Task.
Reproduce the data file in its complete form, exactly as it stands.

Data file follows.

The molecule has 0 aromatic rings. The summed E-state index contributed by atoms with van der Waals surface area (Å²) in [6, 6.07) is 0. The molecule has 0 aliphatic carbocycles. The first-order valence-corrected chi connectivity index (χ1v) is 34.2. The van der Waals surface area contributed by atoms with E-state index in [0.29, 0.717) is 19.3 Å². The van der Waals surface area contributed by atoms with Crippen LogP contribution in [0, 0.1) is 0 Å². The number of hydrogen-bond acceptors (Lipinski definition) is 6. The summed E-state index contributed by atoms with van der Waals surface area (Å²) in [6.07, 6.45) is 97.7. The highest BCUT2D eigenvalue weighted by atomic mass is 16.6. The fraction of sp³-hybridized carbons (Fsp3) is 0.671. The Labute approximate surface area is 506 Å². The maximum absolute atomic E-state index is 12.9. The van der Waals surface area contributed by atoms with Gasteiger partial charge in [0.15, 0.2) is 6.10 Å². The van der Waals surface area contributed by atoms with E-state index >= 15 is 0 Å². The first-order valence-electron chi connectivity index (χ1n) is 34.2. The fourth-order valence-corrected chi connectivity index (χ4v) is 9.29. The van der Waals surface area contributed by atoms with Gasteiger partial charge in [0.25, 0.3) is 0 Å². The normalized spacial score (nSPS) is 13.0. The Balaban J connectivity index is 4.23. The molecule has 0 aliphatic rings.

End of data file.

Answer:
The molecule has 0 aromatic rings. The summed E-state index contributed by atoms with van der Waals surface area (Å²) in [6, 6.07) is 0. The molecule has 0 aliphatic carbocycles. The first-order valence-corrected chi connectivity index (χ1v) is 34.2. The van der Waals surface area contributed by atoms with E-state index in [0.29, 0.717) is 19.3 Å². The van der Waals surface area contributed by atoms with Crippen LogP contribution in [0, 0.1) is 0 Å². The number of hydrogen-bond acceptors (Lipinski definition) is 6. The summed E-state index contributed by atoms with van der Waals surface area (Å²) in [6.07, 6.45) is 97.7. The highest BCUT2D eigenvalue weighted by atomic mass is 16.6. The fraction of sp³-hybridized carbons (Fsp3) is 0.671. The Labute approximate surface area is 506 Å². The maximum absolute atomic E-state index is 12.9. The van der Waals surface area contributed by atoms with Gasteiger partial charge in [0.15, 0.2) is 6.10 Å². The van der Waals surface area contributed by atoms with E-state index >= 15 is 0 Å². The first-order valence-electron chi connectivity index (χ1n) is 34.2. The fourth-order valence-corrected chi connectivity index (χ4v) is 9.29. The van der Waals surface area contributed by atoms with Gasteiger partial charge in [0.25, 0.3) is 0 Å². The normalized spacial score (nSPS) is 13.0. The Balaban J connectivity index is 4.23. The molecule has 0 aliphatic rings.